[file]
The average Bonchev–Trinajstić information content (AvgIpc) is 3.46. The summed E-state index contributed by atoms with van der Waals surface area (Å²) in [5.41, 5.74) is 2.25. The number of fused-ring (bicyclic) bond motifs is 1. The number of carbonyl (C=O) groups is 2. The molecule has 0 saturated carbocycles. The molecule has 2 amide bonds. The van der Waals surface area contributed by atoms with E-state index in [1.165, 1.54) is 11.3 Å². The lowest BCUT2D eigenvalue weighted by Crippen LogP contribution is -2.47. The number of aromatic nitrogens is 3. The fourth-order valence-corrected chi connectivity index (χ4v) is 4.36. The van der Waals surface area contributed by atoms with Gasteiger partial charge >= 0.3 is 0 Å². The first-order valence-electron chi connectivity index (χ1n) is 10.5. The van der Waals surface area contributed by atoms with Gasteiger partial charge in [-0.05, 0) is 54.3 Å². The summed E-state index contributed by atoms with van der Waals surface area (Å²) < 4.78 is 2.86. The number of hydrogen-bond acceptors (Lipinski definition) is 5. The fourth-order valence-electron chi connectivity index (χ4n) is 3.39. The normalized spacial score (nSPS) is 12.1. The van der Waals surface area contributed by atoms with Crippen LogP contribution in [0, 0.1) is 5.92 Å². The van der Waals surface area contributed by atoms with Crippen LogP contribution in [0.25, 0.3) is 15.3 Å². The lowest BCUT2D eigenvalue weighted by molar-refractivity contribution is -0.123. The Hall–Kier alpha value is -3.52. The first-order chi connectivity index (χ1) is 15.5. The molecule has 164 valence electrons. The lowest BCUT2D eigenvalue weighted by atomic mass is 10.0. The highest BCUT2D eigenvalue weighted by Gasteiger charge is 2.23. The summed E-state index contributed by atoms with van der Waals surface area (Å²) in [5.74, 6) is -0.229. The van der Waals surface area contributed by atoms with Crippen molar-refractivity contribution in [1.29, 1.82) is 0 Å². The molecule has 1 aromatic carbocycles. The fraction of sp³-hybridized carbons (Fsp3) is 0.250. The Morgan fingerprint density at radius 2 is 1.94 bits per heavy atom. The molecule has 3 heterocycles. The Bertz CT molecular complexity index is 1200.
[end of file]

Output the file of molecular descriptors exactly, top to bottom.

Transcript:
The average Bonchev–Trinajstić information content (AvgIpc) is 3.46. The summed E-state index contributed by atoms with van der Waals surface area (Å²) in [5.41, 5.74) is 2.25. The number of fused-ring (bicyclic) bond motifs is 1. The number of carbonyl (C=O) groups is 2. The molecule has 0 saturated carbocycles. The molecule has 2 amide bonds. The van der Waals surface area contributed by atoms with E-state index in [1.165, 1.54) is 11.3 Å². The lowest BCUT2D eigenvalue weighted by Crippen LogP contribution is -2.47. The number of aromatic nitrogens is 3. The fourth-order valence-corrected chi connectivity index (χ4v) is 4.36. The van der Waals surface area contributed by atoms with Gasteiger partial charge >= 0.3 is 0 Å². The first-order valence-electron chi connectivity index (χ1n) is 10.5. The van der Waals surface area contributed by atoms with Gasteiger partial charge in [-0.05, 0) is 54.3 Å². The summed E-state index contributed by atoms with van der Waals surface area (Å²) < 4.78 is 2.86. The number of hydrogen-bond acceptors (Lipinski definition) is 5. The fourth-order valence-electron chi connectivity index (χ4n) is 3.39. The normalized spacial score (nSPS) is 12.1. The van der Waals surface area contributed by atoms with Crippen LogP contribution in [0, 0.1) is 5.92 Å². The van der Waals surface area contributed by atoms with Crippen LogP contribution in [0.25, 0.3) is 15.3 Å². The lowest BCUT2D eigenvalue weighted by molar-refractivity contribution is -0.123. The Hall–Kier alpha value is -3.52. The first-order chi connectivity index (χ1) is 15.5. The molecule has 164 valence electrons. The lowest BCUT2D eigenvalue weighted by atomic mass is 10.0. The highest BCUT2D eigenvalue weighted by Gasteiger charge is 2.23. The summed E-state index contributed by atoms with van der Waals surface area (Å²) in [5.74, 6) is -0.229. The van der Waals surface area contributed by atoms with Crippen molar-refractivity contribution in [1.29, 1.82) is 0 Å². The molecule has 1 aromatic carbocycles. The fraction of sp³-hybridized carbons (Fsp3) is 0.250. The Morgan fingerprint density at radius 2 is 1.94 bits per heavy atom. The molecule has 3 heterocycles. The Bertz CT molecular complexity index is 1200.